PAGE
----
“Maybe you heard we should regulate marijuana like liquor. And perhaps if you live in another neighborhood that’s not mine, that might sound like a good idea.”

New Study on Marijuana Use by Children Uses Data From Before Legalization

The Healthy Kids California Survey purported to find that teen use of marijuana in California was down in recent years. Pro-marijuana talking heads were quick to pronounce that this supported their claims that legalization does not lead to increased youth use of the drug.
“The reality is the majority of the data presented in this study were collected at a time when recreational marijuana use was not legal, let alone retail sales (which did not begin in limited locations until the first of this year).
“The report itself states: ‘Data on important correlates of [substance] use, perceived harm, availability, and personal, peer, and parental disapproval of use, were mixed.’ This means the raw data doesn’t back up the spin from the pot industry.”

Contemporary Health Issues on Marijuana :
New Book Co-Edited by Dr. Kevin Sabet Available Now

Hot off the presses of Oxford University, Contemporary Health Issues on Marijuana  is now available for purchase.
This new book, co-edited by Drs. Kevin A. Sabet and Ken C. Winters, comprises chapters by other experts hailing from a wide range of fields including psychology, epidemiology, medicine, and criminal justice. It is a balanced, data-driven volume highlighting new theory and clinical evidence pertaining to marijuana.
The volume features a comprehensive review of research into marijuana’s impact on public health, including how it affects cognitive and neurological functioning, its medical effects, suggested treatment approaches for marijuana use disorders, marijuana smoking and lung function, and marijuana-impaired driving.
Supplies are limited, so place your order today!


Big Marijuana is borrowing the playbook of Big Tobacco in search of the same deep profits at the expense of addicted users. It is time to combat their game with the facts! To help you do so, Smart Approaches to Marijuana (SAM) has partnered with Communities for Alcohol and Drug Free Youth (CADY) to offer a comprehensive media campaign prevention toolkit.

As always, thank you for being a SAM supporter. If you can, please chip-in with a small donation by clicking here.

If you can’t chip-in, then at the very least,  and help grow the SAM community.

In Health,

Colton Grace

Communications Associate

Smart Approaches to Marijuana

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Canada: Great to go after one drug, but actively promote another, hmm?

B.C. files lawsuit against opioid makers and distributors for deceptive marketing



OxyContin pills are arranged for a photo at a pharmacy in Montpelier, Vt. The B.C. government has announced a lawsuit against Purdue and dozens of other companies for their role in fuelling Canada’s opioid epidemic.


British Columbia is suing Purdue Pharma and dozens of other opioid manufacturers for what the government alleges was “corporate corruption and negligence” that fuelled the overdose crisis, killing thousands of Canadians.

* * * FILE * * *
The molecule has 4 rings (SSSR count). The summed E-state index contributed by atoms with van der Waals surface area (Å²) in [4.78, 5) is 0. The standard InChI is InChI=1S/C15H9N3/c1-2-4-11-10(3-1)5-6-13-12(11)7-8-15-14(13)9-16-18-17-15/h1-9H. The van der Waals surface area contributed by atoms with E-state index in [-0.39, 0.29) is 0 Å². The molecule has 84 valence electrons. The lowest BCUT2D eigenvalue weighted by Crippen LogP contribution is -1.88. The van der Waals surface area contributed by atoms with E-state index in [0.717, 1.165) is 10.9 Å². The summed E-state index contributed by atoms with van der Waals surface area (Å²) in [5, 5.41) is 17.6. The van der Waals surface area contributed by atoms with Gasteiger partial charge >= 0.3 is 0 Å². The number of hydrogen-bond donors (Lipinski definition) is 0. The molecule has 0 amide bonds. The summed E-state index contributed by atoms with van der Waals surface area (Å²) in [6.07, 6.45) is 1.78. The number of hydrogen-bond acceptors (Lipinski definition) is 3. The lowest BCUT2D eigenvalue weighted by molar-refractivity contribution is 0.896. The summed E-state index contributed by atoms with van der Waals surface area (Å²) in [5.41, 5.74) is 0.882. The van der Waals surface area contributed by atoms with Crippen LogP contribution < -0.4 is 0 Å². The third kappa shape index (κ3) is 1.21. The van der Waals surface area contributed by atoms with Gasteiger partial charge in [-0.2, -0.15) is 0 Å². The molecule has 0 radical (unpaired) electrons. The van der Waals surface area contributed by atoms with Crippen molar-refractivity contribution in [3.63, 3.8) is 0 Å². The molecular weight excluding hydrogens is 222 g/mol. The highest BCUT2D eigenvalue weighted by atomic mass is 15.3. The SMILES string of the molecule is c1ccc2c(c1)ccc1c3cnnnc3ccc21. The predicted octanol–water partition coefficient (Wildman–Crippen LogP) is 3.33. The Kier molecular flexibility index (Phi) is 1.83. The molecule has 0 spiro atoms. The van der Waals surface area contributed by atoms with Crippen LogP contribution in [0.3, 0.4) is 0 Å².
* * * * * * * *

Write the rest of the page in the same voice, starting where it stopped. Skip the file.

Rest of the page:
The lawsuit, first reported by The Globe and Mail, is the first case against opioid manufacturers filed by a government in Canada. Attorney-General David Eby said he would be asking other provinces to join.

The lawsuit targets 40 manufactures and distributors, including Purdue, whose OxyContin pain pill has been implicated in triggering Canada’s opioid epidemic. The list of defendants includes brand-name and generic manufacturers and alleges they deceptively marketed opioids as both being less addictive than actually known and for conditions they were not effective in treating.

“While much attention has been focused on the effects of street drugs contaminated by illicit fentanyl and carfentanil, there is another side of this crisis,” Mr. Eby said Wednesday outside the Supreme Court of British Columbia. “We allege that Purdue was not alone in their illegal actions to drive profits.”

The allegations have not been proven in court and the companies have not yet filed statements of defence.

For complete article


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Global: Cannabis Use Disorder – tougher to shift than you think!


  1. Full remission from cannabis-related problems is possible and probable (67-90% rates in short-term and lifetime rates).
  2. CUD remission rates are similar for men and women, but women experience a more rapid onset and stabilization of remission than men.
  3. Remission takes time—an average of 32.5 months from CUD onset to one year of remission.
  4. CUD remission styles vary, with some people with CUDs achieving remission through deceleration of the frequency and intensity of cannabis use rather than through total abstinence.
  5. Abstinence styles of CUD remission are more likely to produce greater enhancements in global functioning than non-abstinent remission patterns.
  6. CUD remission can be fragile during its early stages but strengthens over time, suggesting the need for assertive and continuous management, particularly during the first months and years of remission